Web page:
About 220 acres of former farmland and forest could become a 330-residence community centered around a working, educational farm.
Construction on Cane Island Residential could begin as early as spring, developer Scott Trotter said Friday. The sale by the family of Flora G. Trask to the developer is expected to close in January.
Work will be done in phases, with complete build-out expected within eight years, he said.
The land is within the city of Beaufort, and a development agreement limits the property to 395 homes and 185,000 square feet of commercial space.
The land was purchased by the Trask family in 1944, Trotter said, and was a working farm for decades. A packing shed still stands at one of the entrances to the property between Gibbs and Cat islands.
More recently, it was a you-pick daffodil farm, until those operations ceased a few years ago.
John M. Trask Sr. and Flora G. Trask planted 40 acres of daffodils in the late 1960s. Trotter said he intends to plant more bulbs -- the old ones are "tired" -- and revive the springtime tradition, which sometimes was marked by a festival.
The most unusual aspect would be a working 35-acre farm in the middle of the property. The bulk of the farm would be leased to a farmer.
The old packing shed would be renovated for reuse as a "food hub" where local farmers could bring produce, and special events could be held, Trotter said.
"The history of this property is farming, so I like the idea of bringing that back," he said.
Financial support for educational programs could come from a community-supported agriculture program with regularly scheduled, prepaid vegetable and fruit orders, and farm stands that sell produce, along with annual fundraisers, Trotter said. The educational efforts would include demonstration plots of plants that have been grown in the Lowcountry.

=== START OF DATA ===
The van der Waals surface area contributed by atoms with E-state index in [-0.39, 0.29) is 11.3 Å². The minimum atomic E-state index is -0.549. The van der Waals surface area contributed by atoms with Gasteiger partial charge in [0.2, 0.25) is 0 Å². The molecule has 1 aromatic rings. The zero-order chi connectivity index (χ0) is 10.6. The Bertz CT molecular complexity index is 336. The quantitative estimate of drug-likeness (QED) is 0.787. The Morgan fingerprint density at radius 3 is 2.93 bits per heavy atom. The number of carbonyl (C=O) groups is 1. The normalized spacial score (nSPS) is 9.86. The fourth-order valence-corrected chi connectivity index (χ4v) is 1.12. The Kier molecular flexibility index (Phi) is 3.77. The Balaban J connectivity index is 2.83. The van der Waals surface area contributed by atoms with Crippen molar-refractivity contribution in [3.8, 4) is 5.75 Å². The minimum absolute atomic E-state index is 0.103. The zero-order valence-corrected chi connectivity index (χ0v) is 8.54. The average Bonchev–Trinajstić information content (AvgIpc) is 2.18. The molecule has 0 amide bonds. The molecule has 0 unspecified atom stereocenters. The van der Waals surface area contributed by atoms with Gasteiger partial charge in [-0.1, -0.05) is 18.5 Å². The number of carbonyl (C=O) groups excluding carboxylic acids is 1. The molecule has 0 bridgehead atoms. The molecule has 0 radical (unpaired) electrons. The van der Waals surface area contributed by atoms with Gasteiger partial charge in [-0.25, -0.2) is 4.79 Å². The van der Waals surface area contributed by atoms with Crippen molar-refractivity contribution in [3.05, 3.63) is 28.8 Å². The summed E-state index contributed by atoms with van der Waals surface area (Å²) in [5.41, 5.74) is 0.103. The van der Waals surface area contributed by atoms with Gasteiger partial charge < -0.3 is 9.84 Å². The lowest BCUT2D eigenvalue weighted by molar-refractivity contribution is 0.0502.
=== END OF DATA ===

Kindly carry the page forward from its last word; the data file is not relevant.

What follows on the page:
"I think that farms -- organic farms, working farms, sustainable foods -- are a great idea," Mayor Billy Keyserling said. "We used to have a community garden where MidTown (residents) went. ... We tried to relocate it but couldn't find a space."
Cane Island has about 10,000 feet of water- and marsh-front property, Trotter said, and houses with private and shared docks will be built along the waterway.
Waterfront lots range from about $400,000 to $510,000, Trotter said, with discounts for pre-sales. Homes, which will be from about three dozen preapproved plans, could range from $500,000 to $1 million.
Additional residences, and a 120,000-square-foot town center with space for offices, shops, restaurants and other commercial uses, will be in the center.
Cane Island was among a number of Trask family properties put up for auction in 2012 but failed to sell. Trotter said he originally looked at developing the Port of Port Royal and was introduced to Cane Island while trying to find comparable property for pricing purposes.
"We had a nice chat, and they said, 'You need to forget about that port and come over and look at Cane Island,'" Trotter said. "They brought me out here, and I fell in love with it."
About 41 acres will be in conservation easements, including a 6-acre rookery. A 3.5-acre park will be protected at the west end of the island, where a pine tree with a bald eagles' nest was cut down during land clearing. An S.C. Department of Natural Resources investigation is ongoing. John Trask III said efforts are underway to mitigate the damage and encourage the eagles to nest in a neighboring tree.
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